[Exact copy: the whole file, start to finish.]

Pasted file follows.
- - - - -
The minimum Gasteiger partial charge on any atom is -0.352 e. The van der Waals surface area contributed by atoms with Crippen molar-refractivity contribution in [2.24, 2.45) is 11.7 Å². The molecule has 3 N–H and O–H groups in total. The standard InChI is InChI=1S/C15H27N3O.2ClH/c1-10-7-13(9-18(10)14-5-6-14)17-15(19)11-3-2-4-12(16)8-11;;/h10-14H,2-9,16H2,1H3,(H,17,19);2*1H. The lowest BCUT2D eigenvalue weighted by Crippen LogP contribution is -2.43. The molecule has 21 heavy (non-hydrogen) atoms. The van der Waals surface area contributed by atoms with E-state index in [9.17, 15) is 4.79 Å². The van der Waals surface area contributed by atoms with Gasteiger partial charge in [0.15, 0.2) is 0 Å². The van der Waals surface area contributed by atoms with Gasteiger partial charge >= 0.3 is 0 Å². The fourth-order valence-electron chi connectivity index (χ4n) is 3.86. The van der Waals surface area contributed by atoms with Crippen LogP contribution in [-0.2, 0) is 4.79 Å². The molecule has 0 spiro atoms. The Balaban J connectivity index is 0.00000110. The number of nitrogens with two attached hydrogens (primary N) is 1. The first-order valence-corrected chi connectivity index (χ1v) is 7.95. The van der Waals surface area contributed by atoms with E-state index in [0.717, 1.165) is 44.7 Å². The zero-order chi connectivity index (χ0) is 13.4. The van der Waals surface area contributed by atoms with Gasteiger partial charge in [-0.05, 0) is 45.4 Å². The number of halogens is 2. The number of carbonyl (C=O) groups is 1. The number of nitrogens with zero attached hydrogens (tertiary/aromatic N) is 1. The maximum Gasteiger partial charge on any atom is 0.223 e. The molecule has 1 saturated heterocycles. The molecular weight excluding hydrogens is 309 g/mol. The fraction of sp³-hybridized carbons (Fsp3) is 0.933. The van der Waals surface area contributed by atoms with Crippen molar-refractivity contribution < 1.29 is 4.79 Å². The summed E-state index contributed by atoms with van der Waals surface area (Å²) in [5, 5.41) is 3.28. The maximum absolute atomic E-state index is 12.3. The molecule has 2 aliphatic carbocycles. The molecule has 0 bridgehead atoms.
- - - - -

The minimum Gasteiger partial charge on any atom is -0.352 e. The van der Waals surface area contributed by atoms with Crippen molar-refractivity contribution in [2.24, 2.45) is 11.7 Å². The molecule has 3 N–H and O–H groups in total. The standard InChI is InChI=1S/C15H27N3O.2ClH/c1-10-7-13(9-18(10)14-5-6-14)17-15(19)11-3-2-4-12(16)8-11;;/h10-14H,2-9,16H2,1H3,(H,17,19);2*1H. The lowest BCUT2D eigenvalue weighted by Crippen LogP contribution is -2.43. The molecule has 21 heavy (non-hydrogen) atoms. The van der Waals surface area contributed by atoms with E-state index in [9.17, 15) is 4.79 Å². The van der Waals surface area contributed by atoms with Gasteiger partial charge in [0.15, 0.2) is 0 Å². The van der Waals surface area contributed by atoms with Gasteiger partial charge >= 0.3 is 0 Å². The fourth-order valence-electron chi connectivity index (χ4n) is 3.86. The van der Waals surface area contributed by atoms with Crippen LogP contribution in [-0.2, 0) is 4.79 Å². The molecule has 0 spiro atoms. The Balaban J connectivity index is 0.00000110. The number of nitrogens with two attached hydrogens (primary N) is 1. The first-order valence-corrected chi connectivity index (χ1v) is 7.95. The van der Waals surface area contributed by atoms with E-state index in [0.717, 1.165) is 44.7 Å². The zero-order chi connectivity index (χ0) is 13.4. The van der Waals surface area contributed by atoms with Gasteiger partial charge in [-0.05, 0) is 45.4 Å². The number of halogens is 2. The number of carbonyl (C=O) groups is 1. The number of nitrogens with zero attached hydrogens (tertiary/aromatic N) is 1. The maximum Gasteiger partial charge on any atom is 0.223 e. The molecule has 1 saturated heterocycles. The molecular weight excluding hydrogens is 309 g/mol. The fraction of sp³-hybridized carbons (Fsp3) is 0.933. The van der Waals surface area contributed by atoms with Crippen molar-refractivity contribution < 1.29 is 4.79 Å². The summed E-state index contributed by atoms with van der Waals surface area (Å²) in [5, 5.41) is 3.28. The maximum absolute atomic E-state index is 12.3. The molecule has 2 aliphatic carbocycles. The molecule has 0 bridgehead atoms.